Writer: Tim Primrose & Sam Siggs
Director: Tim Primrose
Reviewer: Deborah Klayman
The Public Reviews Rating:
When her mum sends some of her childhood belongings through the post, Lucy’s (Beth Godfrey) life is turned upside down. Used to a fairly mundane but functional relationship with boyfriend Gordon (Ben Clifford) – Thursday night is DVD and dip night! – Lucy misses the fun times of drinking all night and staying up late, so when her favourite panda toy, Panga reappears as an anthropomorphised Panda (Mark O’Neil) who likes drinking special brew, she finally has a partner in crime. Regressing to a childlike state once reunited with Panga, Lucy’s increasingly erratic behaviour drives a wedge between herself and uptight Gordon.
With programmes like Wilfred on TV, and Ted in cinemas now, the idea of a full-sized talking animal companion is no longer a novel concept. Although Panga does have an interesting premise and a well-drawn, believable relationship between Godfrey’s Lucy and Clifford’s Gordon, it suffers from being overlong and overdone. Little is left to the imagination and the resulting portrait is crude rather than illuminating, with numerous scenes of drinking and being irresponsible becoming repetitive and losing all vestiges of humour. The play could have ended neatly at several different points, many of which would have been more satisfying than its final conclusion, and would hopefully have avoided the unnecessary, uncomfortable glove-puppet interlude.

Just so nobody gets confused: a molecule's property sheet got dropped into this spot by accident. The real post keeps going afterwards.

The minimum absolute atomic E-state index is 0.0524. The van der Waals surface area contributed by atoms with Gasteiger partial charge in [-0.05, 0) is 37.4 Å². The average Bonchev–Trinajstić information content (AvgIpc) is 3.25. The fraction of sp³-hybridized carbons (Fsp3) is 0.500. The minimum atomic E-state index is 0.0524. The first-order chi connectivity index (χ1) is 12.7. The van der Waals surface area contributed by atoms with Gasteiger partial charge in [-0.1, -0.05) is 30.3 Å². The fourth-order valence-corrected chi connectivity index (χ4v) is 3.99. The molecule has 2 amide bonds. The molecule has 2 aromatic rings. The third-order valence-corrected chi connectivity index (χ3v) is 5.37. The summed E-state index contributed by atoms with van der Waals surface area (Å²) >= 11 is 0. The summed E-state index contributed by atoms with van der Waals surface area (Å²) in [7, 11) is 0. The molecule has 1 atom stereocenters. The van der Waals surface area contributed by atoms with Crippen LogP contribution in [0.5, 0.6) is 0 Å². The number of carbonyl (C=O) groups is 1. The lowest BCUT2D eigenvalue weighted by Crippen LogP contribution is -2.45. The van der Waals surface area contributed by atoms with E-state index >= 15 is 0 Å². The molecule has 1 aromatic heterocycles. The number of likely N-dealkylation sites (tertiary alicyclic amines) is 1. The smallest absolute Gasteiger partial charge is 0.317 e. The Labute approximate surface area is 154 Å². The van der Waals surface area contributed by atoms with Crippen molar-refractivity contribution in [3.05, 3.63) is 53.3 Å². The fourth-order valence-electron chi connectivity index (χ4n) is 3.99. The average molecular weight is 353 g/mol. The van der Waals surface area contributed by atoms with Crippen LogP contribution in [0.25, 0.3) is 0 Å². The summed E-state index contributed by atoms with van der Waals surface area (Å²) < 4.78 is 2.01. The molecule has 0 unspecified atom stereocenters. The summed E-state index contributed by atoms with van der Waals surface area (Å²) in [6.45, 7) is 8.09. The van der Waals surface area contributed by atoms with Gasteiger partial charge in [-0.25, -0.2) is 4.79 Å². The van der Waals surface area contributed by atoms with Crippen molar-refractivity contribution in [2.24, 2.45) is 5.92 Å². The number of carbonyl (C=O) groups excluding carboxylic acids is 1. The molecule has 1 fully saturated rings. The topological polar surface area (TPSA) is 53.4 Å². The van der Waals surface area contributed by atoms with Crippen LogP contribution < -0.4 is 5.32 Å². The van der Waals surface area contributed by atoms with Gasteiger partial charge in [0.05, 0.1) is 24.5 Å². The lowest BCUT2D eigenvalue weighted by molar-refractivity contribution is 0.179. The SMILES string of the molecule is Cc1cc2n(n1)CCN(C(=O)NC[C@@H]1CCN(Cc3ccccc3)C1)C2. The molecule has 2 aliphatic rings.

Both Godfrey and Clifford give strong performances in this new play, though they are hampered by the writing and staging. O’Neill gives a consistent and, at times, engaging performance as the eponymous Panga, however his vocal choices and lack of variation in delivery become mundane. There is simply not enough of a story to justify seventy-five minutes of stage time, but perhaps an edited version would distil the original concept and give it some much-needed pace.
Until 26th AugustEdinburgh Fringe: Panga – Hill Street Theatre,